Saturday, August 22, 2009

Liz Phair, "Why Can't I?"

Song: "Why Can't I?"
Artist: Liz Phair
Album: Liz Phair
Written by: Lauren Christy/Graham Edwards/Liz Phair/Scott Spock
Year: 2003
Key: G#m
Classification: SF1
Lyrical content: anticipation as foreplay; foreplay as paralysis
Where used: chorus

There are certain bits of conventional wisdom that, once rock critics and fans grab hold of them, will simply never be shaken no matter how little they reflect actual reality. The Kings Of Leon play Southern Rock. The list of all-time great bands includes Bon Jovi. Liz Phair is a bad album, to the point of being an abomination on her once-promising career.

All of it, bunk. (You heard me: bunk.) So what if Phair embraced then-current pop production and songwriting? Leaning on that unimaginative crutch of a complaint means disregarding "Love/Hate," "My Bionic Eyes," "It's Sweet" and "Friend Of Mine," as well as (apparently) all of followup Somebody's Miracle out of sheer vindictiveness. It also means ignoring "Why Can't I?," one of Phair's two determined efforts to crash through to Top 40 radio. Which is a shame, because underneath the formulaic sheen applied by the Matrix (which was working from the same limited toolbox as always), Phair takes a teen-pop topic so rock-solid that it's persisted since at least the dawn of rock and roll -- the confusing whirligig of hormone-addled emotions roiled up by the possibility of sex implicit in dating -- and filters it subtly through the point of view of someone who has just come out of a marriage and might have forgotten how these things go.

Phair's not the only singer to deal with this. Amy Rigby, for one, kicked off her solo career in part by singing of similar thrills and frustrations (along with others that were arguably tangentially connected). But Rigby didn't take hers to number 32 on the Hot 100. That Phair did is a little bit surprising, considering the f-bomb she drops right before the second chorus. Sure, plenty of hits edit that word out for the radio. The difference here is that Phair uses it as an active verb that means the very thing that caused it to become a dirty word in the first place. Bleep it out of the song, and the resulting redaction still contains the act that was so objectionable that it had to be removed.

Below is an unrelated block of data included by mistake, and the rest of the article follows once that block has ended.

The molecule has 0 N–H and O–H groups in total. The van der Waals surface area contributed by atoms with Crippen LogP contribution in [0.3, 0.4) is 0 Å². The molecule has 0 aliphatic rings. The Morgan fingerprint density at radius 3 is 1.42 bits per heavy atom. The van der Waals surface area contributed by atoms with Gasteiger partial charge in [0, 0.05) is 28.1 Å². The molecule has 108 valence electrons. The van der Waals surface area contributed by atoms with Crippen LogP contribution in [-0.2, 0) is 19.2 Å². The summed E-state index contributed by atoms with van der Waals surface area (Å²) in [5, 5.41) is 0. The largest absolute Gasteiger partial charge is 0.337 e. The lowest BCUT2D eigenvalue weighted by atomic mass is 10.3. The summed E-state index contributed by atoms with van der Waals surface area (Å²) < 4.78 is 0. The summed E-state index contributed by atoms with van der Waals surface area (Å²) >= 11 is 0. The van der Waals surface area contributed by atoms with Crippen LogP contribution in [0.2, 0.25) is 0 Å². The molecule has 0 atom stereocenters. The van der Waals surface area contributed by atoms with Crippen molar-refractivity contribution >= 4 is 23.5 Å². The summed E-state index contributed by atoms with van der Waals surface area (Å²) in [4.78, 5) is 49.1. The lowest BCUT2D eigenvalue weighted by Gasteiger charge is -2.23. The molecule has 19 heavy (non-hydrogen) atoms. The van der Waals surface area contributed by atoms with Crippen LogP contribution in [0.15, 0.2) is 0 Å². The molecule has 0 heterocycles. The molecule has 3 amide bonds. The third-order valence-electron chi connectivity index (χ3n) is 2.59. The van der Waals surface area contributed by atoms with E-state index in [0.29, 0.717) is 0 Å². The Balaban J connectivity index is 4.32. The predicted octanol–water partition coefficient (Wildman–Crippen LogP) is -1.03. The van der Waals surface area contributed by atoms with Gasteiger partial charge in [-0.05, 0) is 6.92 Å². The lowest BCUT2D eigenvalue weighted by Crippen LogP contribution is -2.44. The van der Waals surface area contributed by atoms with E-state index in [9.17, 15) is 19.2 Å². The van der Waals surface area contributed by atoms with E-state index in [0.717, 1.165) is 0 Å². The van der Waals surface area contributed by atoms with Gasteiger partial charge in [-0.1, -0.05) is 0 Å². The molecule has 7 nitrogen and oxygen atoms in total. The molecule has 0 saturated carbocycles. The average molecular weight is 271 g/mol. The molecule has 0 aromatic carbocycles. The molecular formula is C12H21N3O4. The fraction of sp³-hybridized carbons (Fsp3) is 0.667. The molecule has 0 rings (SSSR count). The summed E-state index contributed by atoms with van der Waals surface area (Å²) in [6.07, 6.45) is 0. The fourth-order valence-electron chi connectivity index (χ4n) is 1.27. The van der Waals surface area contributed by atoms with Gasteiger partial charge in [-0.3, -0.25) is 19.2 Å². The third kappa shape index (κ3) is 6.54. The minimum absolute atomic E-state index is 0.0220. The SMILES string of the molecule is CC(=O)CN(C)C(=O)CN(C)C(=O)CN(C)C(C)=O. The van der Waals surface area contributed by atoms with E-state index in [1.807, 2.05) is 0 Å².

Then again, of course, there's the SFCP of the chorus (one of the Matrix's specialties) to ease the transition to the popular consciousness. Prior to its appearance, Phair's describing the situation of meeting someone who rings your bell (while, whoops!, the two of you are still technically spoken for), but that all changes during the chorus. The song dips sharply in an echo of one's heart falling into one's stomach, the SFCP begins and Phair asks the key question, "Why can't I breathe whenever I think about you?" Interestingly, the verse is built around the SFCP's popular cousin I-V-vi-IV (as heard in Rob Paravonian's Pachelbel Rant), indicating that Phair and the Matrix structured the song around not one but two well-used chord-progression warhorses.

So yes, Phair sold out to an extent, in the interest of having her music heard by more than just the core audience that was barely enough to keep her career financially sustainable. But consider this: it's likely that "Why Can't I?" is a far more accurate representation Phair's actual experiences (to say nothing of those of her listeners) than, say, "Flower." That doesn't make it a better song, exactly, but it does make it a more honest one, in its way.

Full song: Liz Phair, "Why Can't I?"
Listen to the SFCP clip for this song

1 comment:

  1. This was the only "bad" pop song my angsty teenage self cheered the year it came out (possibly also the best part of the horrible movie it supported), and now that I'm learning univ-level music theory/comp it's great to see just why it hits right between catchy and saccharine and angsty.

    Also, yes, Phair has been a GAP-mom for a while now so good to point out how going back to her "original" self would make her more of a sell-out than what she actually did.